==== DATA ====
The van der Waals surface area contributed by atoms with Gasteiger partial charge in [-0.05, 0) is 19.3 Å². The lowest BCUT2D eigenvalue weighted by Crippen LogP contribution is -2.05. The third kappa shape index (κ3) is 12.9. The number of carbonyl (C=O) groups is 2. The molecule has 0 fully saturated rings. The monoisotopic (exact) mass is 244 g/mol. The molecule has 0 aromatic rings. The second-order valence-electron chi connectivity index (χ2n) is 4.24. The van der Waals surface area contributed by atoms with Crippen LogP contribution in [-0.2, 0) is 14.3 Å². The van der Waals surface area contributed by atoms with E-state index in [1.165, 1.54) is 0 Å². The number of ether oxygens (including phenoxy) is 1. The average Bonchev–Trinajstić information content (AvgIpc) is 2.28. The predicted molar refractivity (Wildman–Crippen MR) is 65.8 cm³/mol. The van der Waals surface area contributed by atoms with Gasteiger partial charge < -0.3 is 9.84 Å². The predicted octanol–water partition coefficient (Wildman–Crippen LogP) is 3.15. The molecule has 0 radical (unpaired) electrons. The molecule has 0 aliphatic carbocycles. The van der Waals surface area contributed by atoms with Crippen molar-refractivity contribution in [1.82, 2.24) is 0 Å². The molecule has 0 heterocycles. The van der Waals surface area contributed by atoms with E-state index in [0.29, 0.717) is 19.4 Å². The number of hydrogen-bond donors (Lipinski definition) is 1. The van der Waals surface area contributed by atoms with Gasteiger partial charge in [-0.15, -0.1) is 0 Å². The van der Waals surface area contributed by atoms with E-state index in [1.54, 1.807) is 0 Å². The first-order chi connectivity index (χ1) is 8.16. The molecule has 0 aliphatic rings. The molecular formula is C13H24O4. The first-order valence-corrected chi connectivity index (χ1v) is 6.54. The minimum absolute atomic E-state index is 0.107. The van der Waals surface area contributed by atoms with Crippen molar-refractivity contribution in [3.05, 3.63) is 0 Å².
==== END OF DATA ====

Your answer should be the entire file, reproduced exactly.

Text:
The van der Waals surface area contributed by atoms with Gasteiger partial charge in [-0.05, 0) is 19.3 Å². The lowest BCUT2D eigenvalue weighted by Crippen LogP contribution is -2.05. The third kappa shape index (κ3) is 12.9. The number of carbonyl (C=O) groups is 2. The molecule has 0 fully saturated rings. The monoisotopic (exact) mass is 244 g/mol. The molecule has 0 aromatic rings. The second-order valence-electron chi connectivity index (χ2n) is 4.24. The van der Waals surface area contributed by atoms with Crippen LogP contribution in [-0.2, 0) is 14.3 Å². The van der Waals surface area contributed by atoms with E-state index in [1.165, 1.54) is 0 Å². The number of ether oxygens (including phenoxy) is 1. The average Bonchev–Trinajstić information content (AvgIpc) is 2.28. The predicted molar refractivity (Wildman–Crippen MR) is 65.8 cm³/mol. The van der Waals surface area contributed by atoms with Gasteiger partial charge < -0.3 is 9.84 Å². The predicted octanol–water partition coefficient (Wildman–Crippen LogP) is 3.15. The molecule has 0 radical (unpaired) electrons. The molecule has 0 aliphatic carbocycles. The van der Waals surface area contributed by atoms with Crippen molar-refractivity contribution in [1.82, 2.24) is 0 Å². The molecule has 0 heterocycles. The van der Waals surface area contributed by atoms with E-state index in [0.29, 0.717) is 19.4 Å². The number of hydrogen-bond donors (Lipinski definition) is 1. The van der Waals surface area contributed by atoms with Gasteiger partial charge in [-0.15, -0.1) is 0 Å². The van der Waals surface area contributed by atoms with E-state index in [1.54, 1.807) is 0 Å². The first-order chi connectivity index (χ1) is 8.16. The molecule has 0 aliphatic rings. The molecular formula is C13H24O4. The first-order valence-corrected chi connectivity index (χ1v) is 6.54. The minimum absolute atomic E-state index is 0.107. The van der Waals surface area contributed by atoms with Crippen molar-refractivity contribution in [3.05, 3.63) is 0 Å².